“I need this box in the hands of a certain person in Rio de Janeiro by noon on the eleventh of May. I will give you twenty-five thousand deutsche marks now and the person to whom you give this box will give you another twenty-five thousand.”

Hart thought a moment. “That’s around twenty thousand dollars. Twenty Gs just to deliver a box?”

“Yes.”

“What’s in it?”

“It is best if you not know, Herr Hart.”

To be continued!

If you write or read Dieselpunk, join in the fun: 8 Sentence Sunday on Dieselpunks.

Comment by cw hawes on July 9, 2015 at 9:36am

@Alice - Ha! That sentence was just an example! But what a serendipity! Thanks for pointing it out! I've encorporated it in the text. It is an improvement. And I'm glad the explanation worked for you.

Comment by Alice E Keyes on July 8, 2015 at 6:48pm

@CW Once again your precise explanation has clarified a bit of grammar usage that was muddy before, thank you. And, I really like how you reworked it so that the reader can see the von Osler stopped Hart's action. 

Comment by Holly Gonzalez on July 8, 2015 at 4:20pm

Hello, sorry for the late post, it's been a busy week for me. My past snippet was a little out of context, an awkward conversation on both ends to say the least :P I'll try to pick a more workable one next time... Off to work but I'll have a look at all the postings later. Have a good evening guys!

Comment by cw hawes on July 5, 2015 at 11:34pm

I try to avoid using 'but', Alice, because I tend to over use it. :) 'But' is a negation and I suppose I could use it here. My years of writing Japanese-style poetry in English taught me to use 'and' as a connective in poetry to lend ambiguity and to join two seemingly opposing things to help generate thought.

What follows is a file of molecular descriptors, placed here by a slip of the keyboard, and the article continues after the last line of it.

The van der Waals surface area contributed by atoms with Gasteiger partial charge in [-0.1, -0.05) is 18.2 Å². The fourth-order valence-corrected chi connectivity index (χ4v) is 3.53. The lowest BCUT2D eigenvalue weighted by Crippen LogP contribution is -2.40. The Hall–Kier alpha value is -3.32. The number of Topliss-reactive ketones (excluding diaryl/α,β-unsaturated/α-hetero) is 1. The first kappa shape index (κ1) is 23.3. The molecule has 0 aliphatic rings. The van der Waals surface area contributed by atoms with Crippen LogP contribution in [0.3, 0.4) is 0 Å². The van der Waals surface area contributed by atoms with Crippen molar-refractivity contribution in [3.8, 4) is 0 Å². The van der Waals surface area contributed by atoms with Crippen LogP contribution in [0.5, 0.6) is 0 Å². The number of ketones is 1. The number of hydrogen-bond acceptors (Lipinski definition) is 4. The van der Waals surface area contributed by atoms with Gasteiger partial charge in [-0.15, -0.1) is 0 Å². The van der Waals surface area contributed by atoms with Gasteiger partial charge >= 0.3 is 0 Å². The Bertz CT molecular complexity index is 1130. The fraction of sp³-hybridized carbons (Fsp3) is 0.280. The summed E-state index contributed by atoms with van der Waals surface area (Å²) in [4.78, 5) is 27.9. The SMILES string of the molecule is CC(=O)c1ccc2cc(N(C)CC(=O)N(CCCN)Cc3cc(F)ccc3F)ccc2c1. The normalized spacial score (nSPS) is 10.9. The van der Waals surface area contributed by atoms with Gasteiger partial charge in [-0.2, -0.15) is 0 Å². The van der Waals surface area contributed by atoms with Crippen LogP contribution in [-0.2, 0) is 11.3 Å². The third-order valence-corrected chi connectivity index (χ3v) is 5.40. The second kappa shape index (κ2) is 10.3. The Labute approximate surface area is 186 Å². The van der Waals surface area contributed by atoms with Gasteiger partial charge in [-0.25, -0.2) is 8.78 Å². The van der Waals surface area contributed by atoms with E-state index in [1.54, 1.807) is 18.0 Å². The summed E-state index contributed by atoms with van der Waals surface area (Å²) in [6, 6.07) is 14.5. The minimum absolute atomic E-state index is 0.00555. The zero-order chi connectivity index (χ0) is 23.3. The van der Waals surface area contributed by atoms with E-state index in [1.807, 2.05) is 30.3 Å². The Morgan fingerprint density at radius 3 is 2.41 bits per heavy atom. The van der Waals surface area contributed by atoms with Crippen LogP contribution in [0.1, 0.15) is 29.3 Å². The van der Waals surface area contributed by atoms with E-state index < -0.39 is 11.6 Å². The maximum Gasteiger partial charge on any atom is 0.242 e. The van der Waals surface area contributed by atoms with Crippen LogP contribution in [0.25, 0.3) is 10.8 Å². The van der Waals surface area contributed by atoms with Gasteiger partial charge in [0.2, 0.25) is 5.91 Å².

In this case, I think 'but' is fine. I chose 'and' to avoid 'but' and because the actions are two equal actions. Whereas 'Jimmy wanted to ride his bike, but it was raining' implies Jimmy did not ride his bike due to the rain.  Perhaps the difference is subtle. 'Hart reached for the box and was stopped by von Osler, who put his hand over it.' 'But' could be used, but 'and' is also appropriate. Rather subtle differences.

Comment by Alice E Keyes on July 5, 2015 at 9:10pm
Small quiery, CW, if von Osler is putting his hand over the box to prevent Hart from snatching it and looking inside, wouldn't you want a but instead of an and? Hart reached for the box, but von Osler put his hand over it.
Comment by cw hawes on July 5, 2015 at 8:15pm

Here's the box:

The German took a small box out of his suit coat pocket, put it on the table, and said, “This.” It was about the size of a deck of cards, fairly flat, brown, wrapped with a brown ribbon, and appeared to be made of cardboard.

Hart reached for the box and von Osler put his hand over it.

Comment by cw hawes on July 5, 2015 at 8:03pm

@lupachi - I'd have to see what comes before and after this snippet to see if it is too big a bite of info. It reads well, IMO. If it is in the midst of a lot of non-action, then following something along the lines of what JazzFeathers suggests might be a good idea.

@Alice - I like the air of mystery in your snippet. However, I felt a big gulf between the last sentence and the next to the last sentence. A little time in that bookshop might be very helpful.

And I'll put a description of the box in. I have one several chapters on in the story. I'll move it to here. Thanks!